Sword of Damocles?
“Amherst [Securities] estimates this massive overhang at seven million units. That’s the equivalent of 135% of a full year’s existing-home sales and chillingly greater than the 1.27 million units that made up the overhang in early 2005, when the housing bubble had just begun its dizzying and more than a little lunatic ascent.
“Put another way, of the 56 million units that the Mortgage Bankers Association says make up the mortgage universe, Amherst gauges 6.94 million units are in what it dubs the ‘delinquency pipeline’ eventually headed for liquidation. And it reckons that another 300,000 mortgages replenish that unwelcome flow every month.
“Essentially, then, this shadow inventory represents a massive furtive supply of future foreclosure.” Link.
Business Tax Credits?
Managing the economy simply doesn’t work, and Michigan is leading the way in incompetency. A tax specialist describes Michigan’s woes under its Democratic governor’s tax credit gimmicks (who, significantly, boasts that she and Obama think alike on these issues):
For the past 14 years, Lansing politicians have offered $3.3 billion in tax credits through the Michigan Economic Development Corporation and spent another $1.6 billion in outlays to create and retain jobs. The subsidies have ranged from tax breaks for Hollywood, to money for new industrial plants, to millions for TV ads starring Jeff Daniels and Tim Allen talking about business and tourism in the state.
It’s one of the largest experiments in smokestack chasing in American history, but one thing it hasn’t done is create jobs. An exhaustive new 100-page study by the Mackinac Center for Public Policy, a Michigan think tank, has reviewed where all the money has gone and what came of it. The study finds that for every 100 jobs that were promised with these tax credits over 14 years, only 29 arrived. Dare we call this cash for clunkers?
That’s enough to give you a flavor for Michigan’s problems, but I can’t resist quoting this funny part of the article:
An even bigger flop might be the Michigan Film Office. The program provides movie producers a 42% tax credit for rolling the cameras in Michigan. But because the credits are “refundable,” they are mostly cash subsidies to the film industry to make movies. The Michigan Senate Fiscal Agency recently found that “if a film production company spent $10.0 million in Michigan, the State will gain less than $700,000 in income and sales tax revenues but will pay out about $4 million to the production company.” So in a state with the highest unemployment rate in the nation at 15%, taxpayers last year gave out $48 million in subsidies to Hollywood millionaires.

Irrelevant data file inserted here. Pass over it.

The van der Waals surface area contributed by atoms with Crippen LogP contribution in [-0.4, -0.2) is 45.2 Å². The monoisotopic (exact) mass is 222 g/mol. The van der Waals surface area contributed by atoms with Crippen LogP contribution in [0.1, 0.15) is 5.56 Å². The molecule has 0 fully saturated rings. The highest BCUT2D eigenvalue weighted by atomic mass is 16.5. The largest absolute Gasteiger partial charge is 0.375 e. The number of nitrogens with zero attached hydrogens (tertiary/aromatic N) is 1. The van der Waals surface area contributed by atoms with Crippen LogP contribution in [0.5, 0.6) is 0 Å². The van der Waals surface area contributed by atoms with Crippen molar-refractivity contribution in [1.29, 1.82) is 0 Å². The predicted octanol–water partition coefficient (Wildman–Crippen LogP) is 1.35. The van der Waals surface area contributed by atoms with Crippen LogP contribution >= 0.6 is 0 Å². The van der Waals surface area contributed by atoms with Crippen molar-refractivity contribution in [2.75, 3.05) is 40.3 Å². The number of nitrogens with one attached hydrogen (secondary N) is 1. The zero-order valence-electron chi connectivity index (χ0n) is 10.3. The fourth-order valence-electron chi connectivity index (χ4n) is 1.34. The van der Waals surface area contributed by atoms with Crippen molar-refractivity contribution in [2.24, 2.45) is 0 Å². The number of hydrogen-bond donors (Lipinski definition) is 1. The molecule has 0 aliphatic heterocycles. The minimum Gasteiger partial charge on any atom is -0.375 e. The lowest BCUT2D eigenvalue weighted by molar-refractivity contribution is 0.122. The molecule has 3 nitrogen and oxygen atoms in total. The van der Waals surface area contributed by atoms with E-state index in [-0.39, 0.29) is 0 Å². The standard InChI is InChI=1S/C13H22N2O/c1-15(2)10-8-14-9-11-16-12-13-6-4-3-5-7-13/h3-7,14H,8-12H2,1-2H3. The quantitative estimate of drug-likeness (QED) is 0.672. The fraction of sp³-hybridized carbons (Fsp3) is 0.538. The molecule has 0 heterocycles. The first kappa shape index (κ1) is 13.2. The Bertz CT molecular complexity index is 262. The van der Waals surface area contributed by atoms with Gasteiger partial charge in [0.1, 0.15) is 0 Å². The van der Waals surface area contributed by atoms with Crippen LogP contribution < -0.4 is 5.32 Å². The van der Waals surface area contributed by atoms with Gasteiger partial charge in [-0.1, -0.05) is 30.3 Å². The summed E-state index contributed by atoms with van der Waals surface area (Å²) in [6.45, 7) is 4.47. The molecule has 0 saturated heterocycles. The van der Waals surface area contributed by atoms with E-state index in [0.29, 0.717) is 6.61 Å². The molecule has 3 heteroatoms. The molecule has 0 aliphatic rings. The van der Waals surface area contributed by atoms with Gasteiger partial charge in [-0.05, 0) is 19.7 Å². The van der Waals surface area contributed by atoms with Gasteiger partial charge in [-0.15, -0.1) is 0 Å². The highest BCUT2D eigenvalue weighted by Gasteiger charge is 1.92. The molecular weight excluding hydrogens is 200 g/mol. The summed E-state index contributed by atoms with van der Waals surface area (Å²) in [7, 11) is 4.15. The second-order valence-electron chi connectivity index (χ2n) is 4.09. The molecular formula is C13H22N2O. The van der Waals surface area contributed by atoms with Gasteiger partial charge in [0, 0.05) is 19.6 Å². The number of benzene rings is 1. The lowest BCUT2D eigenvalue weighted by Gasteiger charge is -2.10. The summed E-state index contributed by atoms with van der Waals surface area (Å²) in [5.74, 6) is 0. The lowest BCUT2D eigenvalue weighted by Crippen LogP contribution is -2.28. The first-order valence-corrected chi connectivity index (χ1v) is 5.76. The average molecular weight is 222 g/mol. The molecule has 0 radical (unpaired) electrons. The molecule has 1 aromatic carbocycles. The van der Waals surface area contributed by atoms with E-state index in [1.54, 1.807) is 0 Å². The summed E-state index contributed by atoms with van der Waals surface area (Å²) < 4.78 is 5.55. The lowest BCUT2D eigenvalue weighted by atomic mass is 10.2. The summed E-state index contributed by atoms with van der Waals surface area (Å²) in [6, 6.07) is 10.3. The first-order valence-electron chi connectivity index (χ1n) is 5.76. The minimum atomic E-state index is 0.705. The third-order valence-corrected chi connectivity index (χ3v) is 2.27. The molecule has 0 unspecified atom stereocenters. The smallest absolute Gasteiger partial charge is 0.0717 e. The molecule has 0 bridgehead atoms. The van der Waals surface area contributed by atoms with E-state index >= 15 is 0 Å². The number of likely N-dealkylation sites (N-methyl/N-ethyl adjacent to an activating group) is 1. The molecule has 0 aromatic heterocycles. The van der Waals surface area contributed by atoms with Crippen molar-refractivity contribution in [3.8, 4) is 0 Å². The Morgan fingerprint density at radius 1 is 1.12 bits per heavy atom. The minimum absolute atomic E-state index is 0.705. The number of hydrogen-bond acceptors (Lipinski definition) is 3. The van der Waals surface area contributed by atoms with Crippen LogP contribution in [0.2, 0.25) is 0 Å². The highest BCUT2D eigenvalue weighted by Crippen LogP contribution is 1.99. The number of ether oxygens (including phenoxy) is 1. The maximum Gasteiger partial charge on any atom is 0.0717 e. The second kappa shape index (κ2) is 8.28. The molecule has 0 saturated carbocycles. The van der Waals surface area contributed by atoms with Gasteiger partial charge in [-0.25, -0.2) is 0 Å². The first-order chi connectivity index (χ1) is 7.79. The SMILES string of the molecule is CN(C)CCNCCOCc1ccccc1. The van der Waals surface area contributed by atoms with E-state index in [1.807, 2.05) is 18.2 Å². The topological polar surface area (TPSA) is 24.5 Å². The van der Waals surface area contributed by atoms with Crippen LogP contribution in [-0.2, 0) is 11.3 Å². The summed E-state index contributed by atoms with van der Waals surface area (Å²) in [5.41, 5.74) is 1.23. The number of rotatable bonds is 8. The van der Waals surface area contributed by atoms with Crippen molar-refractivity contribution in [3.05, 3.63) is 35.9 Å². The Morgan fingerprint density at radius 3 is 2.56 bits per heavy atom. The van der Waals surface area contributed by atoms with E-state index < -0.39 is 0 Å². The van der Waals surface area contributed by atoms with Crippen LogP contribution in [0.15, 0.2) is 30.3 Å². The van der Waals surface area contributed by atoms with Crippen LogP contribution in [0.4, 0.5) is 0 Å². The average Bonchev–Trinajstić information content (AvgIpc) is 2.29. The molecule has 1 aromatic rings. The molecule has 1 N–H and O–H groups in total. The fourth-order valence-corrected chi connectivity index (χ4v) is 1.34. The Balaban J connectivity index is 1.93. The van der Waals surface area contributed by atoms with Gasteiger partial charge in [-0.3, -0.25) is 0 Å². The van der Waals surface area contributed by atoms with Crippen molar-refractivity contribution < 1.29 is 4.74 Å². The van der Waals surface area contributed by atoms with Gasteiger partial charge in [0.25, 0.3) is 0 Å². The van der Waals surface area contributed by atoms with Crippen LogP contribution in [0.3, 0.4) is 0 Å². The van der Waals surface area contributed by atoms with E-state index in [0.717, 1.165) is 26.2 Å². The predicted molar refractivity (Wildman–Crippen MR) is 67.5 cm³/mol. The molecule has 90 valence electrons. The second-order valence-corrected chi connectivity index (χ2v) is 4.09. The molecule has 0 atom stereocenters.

Did I say this is funny? I should’ve said, “This would be funny, if I weren’t living here.”
His government legalized same-sex marriage, with adoption rights, then it passed the Gender Identity Law that gives transsexual persons the right to have their identity legally recognized, without demanding mandatory genital surgery or irreversible sterility (in other words, just pick what you wanna be). And now the world has seen that Spain’s José Luis Rodríguez Zapatero’s teenage daughters are goths, which was apparently a Zapatero family secret. Are we supposed to be surprised? We should just be happy that the daughters aren’t lovers.
Should I be happy? My eldest son, Alex, landed the role of The Nerd in his high school’s Fall play, The Nerd.
“The most notable effect from the cash for clunkers program was to distort the path of consumer spending in the third and fourth quarters,” the Citi economists add. “As a result of the surge in vehicle sales in August, real consumption is likely to have grown at a 2% annual rte in the third quarter, which would be the biggest gain in 2 ½ years.
“Half of that growth was due to the rise in motor vehicle sales. Now that the program is over, we estimate that vehicle sales plummeted back toward the 9 million unit range in September and will remain low through autumn. As a result, we expect real consumer spending to fall back noticeably in the fourth quarter.” the Citi economists write. Neither gives a true picture of the trend in consumer spending, which they see improving in 2010.